APEC 2017 Second Senior Officials Meetings (SOM2) - Blog 1

May 10, 2017

Blog 1 - May 10, 2017

By David Dodwell

Hanoi’s National Convention Centre Complex is an awesome mausoleum of a place a little bit reminiscent of the Diaoyutai that provides meeting facilities for China’s top leaders in the heart of Beijing. Lakes and villas and planted gardens provide an unreal tranquility, in such contrast to the teeming unruly combat on the streets outside.

I don’t know whether I will regret it, but I have opted to stay at a lovely little boutique place right in the swarming heart of Hanoi’s old quarter, rather than in the magisterial JW Marriott that sits on the edge of the Convention Centre Complex, and is clearly the recommended base from which to tackle the Convention Complex every morning through the coming weeks’ Senior Officials cluster. Instead of a 10 minute stroll into the Convention Centre, I face daily scary warfare with the city’s prodigious population of motorcycles. The compensation will be a daily retreat into the surreally colourful squalor of Hanoi’s old quarter. If APEC’s mission is truly to secure inclusive growth, and to reduce the massive inequalities that mark most of the region’s major cities, then the vibrant squalid heart of Hanoi is surely the place from which to frame your thoughts at the start of every day.

This second Senior Official cluster in Vietnam’s year as chair of APEC seems a tentative, uncertain affair. The discussions of the region’s top trade officials as they prepare for the meeting later in the month of APEC’s Ministers Responsible for Trade, should be among the most important we have had in years. At no point in APEC’s 28 year history has the prevailing confidence in the overall benefits of globalization and liberal trade and investment been so under challenge. At no point has it been so important for our trade leaders to reaffirm our certainty that openness has brought – and continues to bring – huge net benefits to the region. Yet with Trump’s administration boasting the benefits of protection, committed to putting America First, and demanding renegotiation of most of the significant trade agreements forged over the past 40 years, it is difficult to predict how strong and clear a message our trade ministers will be willing to give. Will pusillanimity prevail? In two weeks we will know.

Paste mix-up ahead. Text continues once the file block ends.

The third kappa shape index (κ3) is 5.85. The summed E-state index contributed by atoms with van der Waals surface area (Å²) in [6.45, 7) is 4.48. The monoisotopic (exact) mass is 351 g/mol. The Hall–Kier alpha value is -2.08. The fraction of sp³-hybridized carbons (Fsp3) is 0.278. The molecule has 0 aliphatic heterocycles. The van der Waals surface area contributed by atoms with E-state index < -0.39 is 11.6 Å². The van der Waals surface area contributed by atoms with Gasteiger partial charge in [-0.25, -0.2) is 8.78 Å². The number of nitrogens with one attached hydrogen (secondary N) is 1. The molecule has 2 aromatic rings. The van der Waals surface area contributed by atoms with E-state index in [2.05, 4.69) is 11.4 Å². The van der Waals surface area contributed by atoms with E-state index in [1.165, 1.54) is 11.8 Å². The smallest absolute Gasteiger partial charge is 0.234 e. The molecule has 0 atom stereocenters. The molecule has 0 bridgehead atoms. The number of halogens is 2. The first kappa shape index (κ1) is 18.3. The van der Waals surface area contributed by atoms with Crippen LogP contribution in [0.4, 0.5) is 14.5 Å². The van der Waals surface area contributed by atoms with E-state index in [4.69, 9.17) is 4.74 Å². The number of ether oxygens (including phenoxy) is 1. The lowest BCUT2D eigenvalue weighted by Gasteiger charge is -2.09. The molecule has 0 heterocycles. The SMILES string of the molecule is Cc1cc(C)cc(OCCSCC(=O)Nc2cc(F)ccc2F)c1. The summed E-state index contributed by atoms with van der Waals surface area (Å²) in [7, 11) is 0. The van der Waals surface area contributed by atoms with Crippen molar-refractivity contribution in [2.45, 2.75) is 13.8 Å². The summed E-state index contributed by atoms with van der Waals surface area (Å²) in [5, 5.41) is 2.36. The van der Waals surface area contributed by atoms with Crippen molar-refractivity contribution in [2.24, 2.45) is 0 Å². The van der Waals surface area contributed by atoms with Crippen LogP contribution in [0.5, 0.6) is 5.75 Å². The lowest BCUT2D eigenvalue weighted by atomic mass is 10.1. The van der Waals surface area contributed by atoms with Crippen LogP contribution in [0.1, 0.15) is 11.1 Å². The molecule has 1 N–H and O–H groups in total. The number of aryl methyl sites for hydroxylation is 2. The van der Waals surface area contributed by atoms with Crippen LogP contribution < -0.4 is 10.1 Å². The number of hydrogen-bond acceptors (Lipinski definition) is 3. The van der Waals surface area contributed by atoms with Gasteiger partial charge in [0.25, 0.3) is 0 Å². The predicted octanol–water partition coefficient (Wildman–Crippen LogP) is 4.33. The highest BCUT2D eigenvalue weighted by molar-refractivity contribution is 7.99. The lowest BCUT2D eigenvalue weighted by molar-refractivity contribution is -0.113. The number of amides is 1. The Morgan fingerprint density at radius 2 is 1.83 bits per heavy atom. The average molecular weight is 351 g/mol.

Meanwhile, the white marble grandeur of the national Convention Centre seems to have swallowed and subdued the officials that have arrived so far. The cluster is set to be modest by comparison by many in previous years – perhaps 60 meetings or so. Perhaps most significant, over 12 of these are devoted to Human Resources issues – critically important, but hardly likely to set media hearts racing. There will be discussions about discrimination against women in the economy, on the challenges of providing decent employment opportunities for the disabled, on region-wide recognition of skills and qualifications, on a proposed “Labour Mobility Framework” to improve the way we manage the movement of international workers around the region. Most important of all will be a “High Level Dialogue” focused on identifying the skills our workforces will need as the digital revolution envelops us.

Today we plunge into improving the way we employ people with disability. If the traffic to the Convention Centre from Hanoi’s old quarter is as torrid today as it was yesterday, I may be among those in need of sympathetic help.


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